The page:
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Stephen Dobyns

Stephen Dobyns

Stephen Dobyns has published thirteen books of poems, twenty novels, a book of essays on poetry (Best Words, Best Order) and a book of short stories (Eating Naked). His first book of poems, Concurring Beasts, was the Lamont Poetry Selection of the Academy of American Poets. Black Dog, Red Dog was a winner in the National Poetry Series. Cemetery Nights received the Poetry Society of America's Melville Cane Award. His newest collection of poems, Winter's Journey, was published just this year by Copper Canyon Press. He has received fellowships from the Guggenheim Foundation and the National Endowment of the Arts as well as numerous awards for individual poems. He has taught at many colleges and universities, including the University of New Hampshire, Boston University, the University of Iowa, Brandeis University, Syracuse University, and Sarah Lawrence College. He lives with his wife in Westerly, Rhode Island, and teaches in the M.F.A. program at Warren Wilson College


Today I'll write a poem about myself—
not like the other poems I've written
about myself.  No, this one will be more
truthful, or at least more sincere. It's my
sincere self that's writing today, the self
that longs for intimacy, or some intimacy,
at least. My sincere self says: I work hard,
I try the best I can; I'm often a good person.
But today the self I'm writing about is also
more likeable than the self I wrote about
yesterday, not silly-likeable or I'll-give-you-
money likeable, but trust-worthy-likeable,
that is, more trust-worthy than not, trust-
worthy enough to be trusted. I want to be
completely honest about this. I want you
to see me ripping off my clothes and rising
before you shy and vulnerable, prepared
to tell my deepest secrets, or deep enough
for you to think they're hugely deep, which
they will be, most of them, more than half.
I want you to see me on the brink of tears,
my whole body on the brink of tears,
my elbows on the brink of tears, my feet,
my thumbs, my earlobes, my hair follicles,
even my genitals on the brink of tears,
each testicle on the brink of tears, big
ball, little ball, and each totally sincere.
I don't want any confusion about this.
I know at times I've stretched the truth.
For example, my dysfunctional childhood,
that spanking I once told you about had,
in fact, no sexual component. That time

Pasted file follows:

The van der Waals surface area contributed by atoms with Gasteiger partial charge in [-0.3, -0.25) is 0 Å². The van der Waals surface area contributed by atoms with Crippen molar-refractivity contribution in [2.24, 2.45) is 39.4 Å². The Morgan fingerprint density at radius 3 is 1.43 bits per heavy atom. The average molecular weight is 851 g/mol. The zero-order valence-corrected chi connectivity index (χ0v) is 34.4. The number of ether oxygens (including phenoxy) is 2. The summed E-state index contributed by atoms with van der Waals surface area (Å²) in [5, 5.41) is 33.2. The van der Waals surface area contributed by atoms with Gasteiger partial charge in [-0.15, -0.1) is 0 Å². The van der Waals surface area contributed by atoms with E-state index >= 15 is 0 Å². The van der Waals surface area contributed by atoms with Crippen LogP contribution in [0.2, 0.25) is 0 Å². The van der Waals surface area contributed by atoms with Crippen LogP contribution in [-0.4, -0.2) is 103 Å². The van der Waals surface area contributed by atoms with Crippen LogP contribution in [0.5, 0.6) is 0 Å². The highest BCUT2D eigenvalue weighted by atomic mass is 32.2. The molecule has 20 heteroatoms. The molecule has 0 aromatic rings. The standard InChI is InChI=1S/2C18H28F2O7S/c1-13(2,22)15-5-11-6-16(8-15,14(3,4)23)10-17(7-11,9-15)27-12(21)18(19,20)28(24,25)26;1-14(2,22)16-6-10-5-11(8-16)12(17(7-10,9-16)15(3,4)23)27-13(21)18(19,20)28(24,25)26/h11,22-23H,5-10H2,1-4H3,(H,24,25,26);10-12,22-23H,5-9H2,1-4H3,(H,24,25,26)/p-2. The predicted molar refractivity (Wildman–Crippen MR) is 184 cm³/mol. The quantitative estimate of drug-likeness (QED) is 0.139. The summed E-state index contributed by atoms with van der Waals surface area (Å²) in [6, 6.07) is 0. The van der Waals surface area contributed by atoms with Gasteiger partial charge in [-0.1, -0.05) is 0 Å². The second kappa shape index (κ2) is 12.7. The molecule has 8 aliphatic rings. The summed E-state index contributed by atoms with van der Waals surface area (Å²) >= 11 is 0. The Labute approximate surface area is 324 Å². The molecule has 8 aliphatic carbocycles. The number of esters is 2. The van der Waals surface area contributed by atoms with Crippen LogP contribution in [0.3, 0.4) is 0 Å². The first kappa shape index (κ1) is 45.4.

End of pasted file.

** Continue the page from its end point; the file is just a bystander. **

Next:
I fell down stairs?  I shouldn't have said
I was pushed. And my sexual conquests?
My last girlfriend said I should have been
a monk; she said it would have saved me
years of embarrassment. In fact, she was
more a girl-acquaintance, than a girlfriend,
someone I sat next to on a cross-town bus.
So she's not the one who matters here. I'm
the one who matters. I want you to see me
with my arms out-stretched to reveal truth
stripped of hyperbole and sexual overkill,
sincerity throbbing like an exposed artery.
They're rustling within me like red squirrels
in the walls of a farm house: an old Cape Cod
on a dirt road with maples by the front door.
If you climb the steps, enter the hall, you can
hear those squirrels as well, all that sincerity
getting ready to make a vast display of itself,
the story of my sacrifices and beating the odds.  
But as we wait for the big subjects to role out
take a look at that picture on the wall, the one
showing the man waving hello from the yard.
Can you guess who it is? What a friendly face!
Would you like to meet him? It's me, of course.
We can sit on the stairs, hand in hand. Reader
and writer, together at last. Then I might ask
a single favor, an infinitesimal sweetness taken
from the truth beating its wings between us.
May I rest my head on your shoulder? Then,
in no more than a moment or two, you also,
will have a chance to speak. Trust me on this.

Book Review

David Rigsbee reviews
Stephen Dunn's new book
Here and Now


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5 New Poems


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